This was a night when the rest of the footballing world will have looked on and not so much trembled as perhaps stifled a yawn and wandered off to put the kettle on. And yet for England there was still a low-lying urgency to this 1-0 victory at Wembley against a half-speed Denmark, albeit an urgency so low-lying it was at times pretty much invisible.
Beneath the disjointed exchanges of a muted final pre-selection friendly this was still a decisive stage in the familiar business of sifting and sorting before the final World Cup cut two months from now. Even with the broad acceptance that this will be in many ways a developmental squad, the first quivering handhold as England attempt to dredge themselves up out of a swamp of gathering mediocrity, there are some tricky decisions to be made at the fringes of this unloved group of England players: the Throat-Cut Generation, the first to travel to a tournament so nakedly playing down their own hopes.
The main selection issue at Wembley was the question of who should travel to Brazil as England's likely reserve left-back: Ashley Cole or the tyro Luke Shaw, who made his debut here in the second half. It is on the face of it a fairly minor sub-plot, albeit one given some lustre by Cole's status as one of England's celebrified 100-cap greats of the largely disappointing decade just past. Plus, from a certain angle, this is not simply a question of personnel, but one that strays close to the heart both of what Hodgson's job actually is here, and also how England really want to try and play these days. Not least after a night like this when they looked – until some late urgency generated by substitutions, in particular the frisky Adam Lallana – like a team lacking in any real sense of thrust beyond an enduring doggedness.
On the face of it, and given that Leighton Baines now appears to be first choice, there seems little point in picking Cole, who performed as he usually does, rarely giving the ball away and looking classily at ease during his half on the pitch against opponents who never really pressed him. Part of Hodgson's role, we have been told, is a kind of next-gen brief, a manager not dependent on tournament results but charged above all with digging out the new breed. Cole has played the last 22 competitive internationals, but hasn't played for Chelsea since January and is likely to take a gear-shift down for both club and country at the end of this season. From a developmental point of view, to take him to Brazil would be no more than a pragmatic dead-end.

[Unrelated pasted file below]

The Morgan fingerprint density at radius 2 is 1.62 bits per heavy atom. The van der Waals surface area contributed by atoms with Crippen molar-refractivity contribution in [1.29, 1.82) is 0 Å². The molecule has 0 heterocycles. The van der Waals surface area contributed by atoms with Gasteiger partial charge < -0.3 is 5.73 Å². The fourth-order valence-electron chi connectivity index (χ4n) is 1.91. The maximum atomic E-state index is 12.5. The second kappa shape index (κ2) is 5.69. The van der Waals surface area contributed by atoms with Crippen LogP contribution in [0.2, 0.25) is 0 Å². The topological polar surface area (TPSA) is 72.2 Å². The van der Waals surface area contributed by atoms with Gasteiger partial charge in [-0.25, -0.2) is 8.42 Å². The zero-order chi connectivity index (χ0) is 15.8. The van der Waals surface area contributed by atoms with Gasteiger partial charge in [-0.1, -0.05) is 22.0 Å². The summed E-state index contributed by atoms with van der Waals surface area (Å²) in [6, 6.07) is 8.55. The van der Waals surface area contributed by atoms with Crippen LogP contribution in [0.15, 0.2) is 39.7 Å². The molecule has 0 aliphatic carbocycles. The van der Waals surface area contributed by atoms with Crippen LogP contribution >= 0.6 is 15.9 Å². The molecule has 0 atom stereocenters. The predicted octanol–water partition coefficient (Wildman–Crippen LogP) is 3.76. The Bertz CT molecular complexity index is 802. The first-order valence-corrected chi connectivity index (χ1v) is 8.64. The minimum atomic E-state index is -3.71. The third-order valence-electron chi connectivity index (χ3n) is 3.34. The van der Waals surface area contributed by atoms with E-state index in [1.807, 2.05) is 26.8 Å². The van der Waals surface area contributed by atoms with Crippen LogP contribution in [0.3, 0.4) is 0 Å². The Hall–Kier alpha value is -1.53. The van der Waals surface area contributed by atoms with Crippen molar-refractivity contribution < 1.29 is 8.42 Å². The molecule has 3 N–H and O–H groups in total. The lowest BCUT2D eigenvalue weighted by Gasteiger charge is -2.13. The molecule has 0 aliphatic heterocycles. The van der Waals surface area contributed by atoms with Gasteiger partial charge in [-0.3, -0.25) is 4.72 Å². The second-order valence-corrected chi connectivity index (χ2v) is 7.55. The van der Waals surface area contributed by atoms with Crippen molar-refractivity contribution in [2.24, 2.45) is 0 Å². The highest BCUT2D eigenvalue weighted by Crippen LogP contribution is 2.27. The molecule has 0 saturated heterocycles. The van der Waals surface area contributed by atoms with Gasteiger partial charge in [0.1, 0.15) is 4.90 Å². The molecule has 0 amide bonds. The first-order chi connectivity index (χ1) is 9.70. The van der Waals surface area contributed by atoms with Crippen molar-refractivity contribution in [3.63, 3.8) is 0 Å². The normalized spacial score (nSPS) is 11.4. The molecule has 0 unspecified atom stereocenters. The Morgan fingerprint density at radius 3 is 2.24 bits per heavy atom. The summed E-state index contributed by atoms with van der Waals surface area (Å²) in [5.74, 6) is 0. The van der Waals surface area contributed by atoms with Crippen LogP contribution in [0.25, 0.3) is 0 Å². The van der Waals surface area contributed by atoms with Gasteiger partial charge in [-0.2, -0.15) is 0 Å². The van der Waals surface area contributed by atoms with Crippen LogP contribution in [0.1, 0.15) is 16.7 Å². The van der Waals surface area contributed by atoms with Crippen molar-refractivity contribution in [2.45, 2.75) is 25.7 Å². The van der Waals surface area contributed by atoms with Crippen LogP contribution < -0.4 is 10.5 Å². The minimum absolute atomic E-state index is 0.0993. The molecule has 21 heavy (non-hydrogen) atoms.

Here it seemed a little jarring that Cole should be playing for his place for the first time in his 13-year international career duing a horribly soft-pedalled first half. As a two-thirds full Wembley watched on in almost total silence, Cole began with as much urgency as anyone, three times finding himself England's most advanced player and winning the free-kick from which Steven Gerrard whipped in an excellent set piece. Say what you like about this England team. It may not be the future of elite football, but they remain unusually good at long diagonal crosses.
To a degree there is a tactical choice here too. For all his vague sense of glitz, that Premier League sheen, Cole has never been a particularly modern kind of full-back. He is instead a beautifully pure defensive player, a highly skilled, mobile orthodox defender whose best performances have come in tight rearguard tournament matches.
As England's most capped left-back gave way to their newest debutant at the start of the second half, the change in style was immediately apparent. Shaw is a more obvious attacking presence, more likely to burst forward and disturb an opposition defence, less likely at this stage in his career to expertly shackle Cristiano Ronaldo in a knockout game. Shaw made an excellent start, intercepting high up the pitch to snuff out a counterattack, then using his speed and presence to dispossess Kasper Kusk by the corner flag. He is an excellent physical specimen, a lovely natural footballer who would seem to have every gift required – cool head included – to play top-level football.
There is, of course, a huge difference between Denmark on a mute March Wembley night and the horrors of a backs-to-the-wall 45 minutes in Manaus while Andrea Pirlo does terrible, terrible things with the ball at his feet.
But here Shaw looked unafraid and rampaged nicely enough down the left. His is undoubtedly a more state-of-the-art interpretation of the full-back role, albeit England do tend to spend most of their time defending at tournaments these days. Which way do they want to play this?
On the face of it there shouldn't be an argument, given Hodgson's kid-friendly brief. Over to you, Roy. It is perhaps a bigger decision than it might look, and not just for the obvious reasons.
Another Southampton player, Lallana, provided the cross for Daniel Sturridge's winning goal, his third for England in the combined equivalent of six full 90 minutes on the pitch. Beyond which it was a night that did little to dispel the idea that England are travelling to Brazil as filler. If this really is Cole's last game for England it is hard to imagine a more underwhelmingly muted Viking funeral for one of the finest England careers of recent times.